Regarding the concepts of spirituality, and religion, few studies associated with COVID-19, lockdown, and social distancing were available. A Brazilian adult sample mentioned spirituality and religion to be important contributions to the relief of suffering due to the physical restrictions by having an influence on mental health outcomes such as lesser worrying, sadness, and fear (Lucchetti et al., 2020). An issue with religion during the COVID-19 period was the ban of large gatherings of people including live religious services. For many faithful people, attending live services is an important part of their lives and it preserves their mental health (VanderWeele, 2020). However, alternative initiatives to the live religious services were implemented to maintain a sense of belonging of the religious community, which appeared to be able to provide spiritual comfort, religious care, and engagement with the religious community during the pandemic (Frei-Landau, 2020; Ribeiro et al., 2020).
Both gratitude and spirituality were able to contribute to good mental health during the lockdown. In an Italian adult sample, a country severely affected by the COVID-19 pandemic, the virtues in action (VIA) strengths were included to study psychological distress and COVID-19-related self-efficacy. They found that the transcendence strengths—zest, perseverance, gratitude, spirituality, self-regulation, love, and hope—were strongly associated with less psychological distress and more COVID-19-related self-efficacy. Individuals high in transcendence strengths reported higher scores for general mental health; lower scores for psychological distress such as fewer symptoms of depression, anxiety, and stress; and higher scores for self-efficacy in coping with the lockdown situation (Casali et al., 2020).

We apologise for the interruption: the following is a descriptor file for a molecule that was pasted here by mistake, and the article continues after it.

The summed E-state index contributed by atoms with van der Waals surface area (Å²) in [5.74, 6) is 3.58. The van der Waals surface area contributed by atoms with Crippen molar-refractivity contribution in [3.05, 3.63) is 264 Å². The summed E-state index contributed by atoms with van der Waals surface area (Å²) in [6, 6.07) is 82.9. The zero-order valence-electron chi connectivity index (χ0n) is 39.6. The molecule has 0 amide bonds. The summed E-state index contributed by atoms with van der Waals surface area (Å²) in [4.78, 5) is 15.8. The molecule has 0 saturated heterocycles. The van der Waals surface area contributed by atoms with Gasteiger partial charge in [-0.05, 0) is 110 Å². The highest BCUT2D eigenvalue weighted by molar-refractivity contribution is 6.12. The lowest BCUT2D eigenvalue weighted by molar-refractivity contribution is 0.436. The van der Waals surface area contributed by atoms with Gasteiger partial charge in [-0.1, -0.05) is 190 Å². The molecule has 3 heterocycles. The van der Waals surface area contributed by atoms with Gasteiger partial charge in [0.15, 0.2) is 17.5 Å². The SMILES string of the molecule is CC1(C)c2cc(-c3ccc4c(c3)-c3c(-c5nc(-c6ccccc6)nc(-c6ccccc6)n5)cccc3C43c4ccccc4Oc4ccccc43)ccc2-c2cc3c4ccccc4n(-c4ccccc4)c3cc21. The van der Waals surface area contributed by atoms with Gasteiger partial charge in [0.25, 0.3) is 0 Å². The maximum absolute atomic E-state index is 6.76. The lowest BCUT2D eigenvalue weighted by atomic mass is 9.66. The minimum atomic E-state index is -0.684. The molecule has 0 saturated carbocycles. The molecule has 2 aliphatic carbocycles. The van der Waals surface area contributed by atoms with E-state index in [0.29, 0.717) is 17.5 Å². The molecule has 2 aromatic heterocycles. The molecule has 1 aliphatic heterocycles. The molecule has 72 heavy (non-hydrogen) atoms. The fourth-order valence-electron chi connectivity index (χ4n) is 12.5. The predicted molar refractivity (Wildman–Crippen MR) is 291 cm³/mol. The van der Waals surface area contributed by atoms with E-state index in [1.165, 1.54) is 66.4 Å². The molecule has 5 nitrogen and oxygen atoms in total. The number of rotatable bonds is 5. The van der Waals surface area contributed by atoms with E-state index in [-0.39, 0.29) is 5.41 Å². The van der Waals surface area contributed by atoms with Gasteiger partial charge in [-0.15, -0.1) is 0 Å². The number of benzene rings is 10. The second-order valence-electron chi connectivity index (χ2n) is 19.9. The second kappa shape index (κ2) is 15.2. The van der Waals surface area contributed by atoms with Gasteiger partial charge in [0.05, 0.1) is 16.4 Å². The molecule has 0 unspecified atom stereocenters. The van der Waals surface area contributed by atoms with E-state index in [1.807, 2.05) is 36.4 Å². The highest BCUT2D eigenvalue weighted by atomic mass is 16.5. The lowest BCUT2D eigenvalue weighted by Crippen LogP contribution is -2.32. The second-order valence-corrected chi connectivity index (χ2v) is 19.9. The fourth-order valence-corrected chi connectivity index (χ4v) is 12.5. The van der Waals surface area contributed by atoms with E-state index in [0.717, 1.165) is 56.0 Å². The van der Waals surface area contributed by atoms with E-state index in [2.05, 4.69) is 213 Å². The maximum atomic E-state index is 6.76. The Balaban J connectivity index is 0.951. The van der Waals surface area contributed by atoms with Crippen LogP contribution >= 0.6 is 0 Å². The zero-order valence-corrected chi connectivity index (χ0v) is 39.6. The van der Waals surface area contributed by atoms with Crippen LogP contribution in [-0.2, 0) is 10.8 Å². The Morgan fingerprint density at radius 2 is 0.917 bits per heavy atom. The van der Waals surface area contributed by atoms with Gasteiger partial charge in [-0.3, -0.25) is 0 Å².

The hedonic society and the immediate fulfillment of needs shimmered through the study of Bono et al. (2020). They showed that students from higher SES families tended to feel less grateful during the beginning of the pandemic compared to students from lower SES families. This shows that higher SES students, who feel more like having to give up the good life from before the pandemic, tend to use gratitude to cope with the adversity of the pandemic less than their lower-SES peers. An explanation for this can be the gain-loss framing. The pandemic with its threats and boundaries frames the situation for the high-SES students more as a loss than for the low-SES students who might experience losing less or even have a sense of gain (Bono et al., 2020; Fiedler and Hillenbrand, 2020). Thus, regarding the new boundaries due to the COVID-19 pandemic, gratitude and spirituality support coping with handling previous activities differently and contribute to good mental health in such a limiting situation.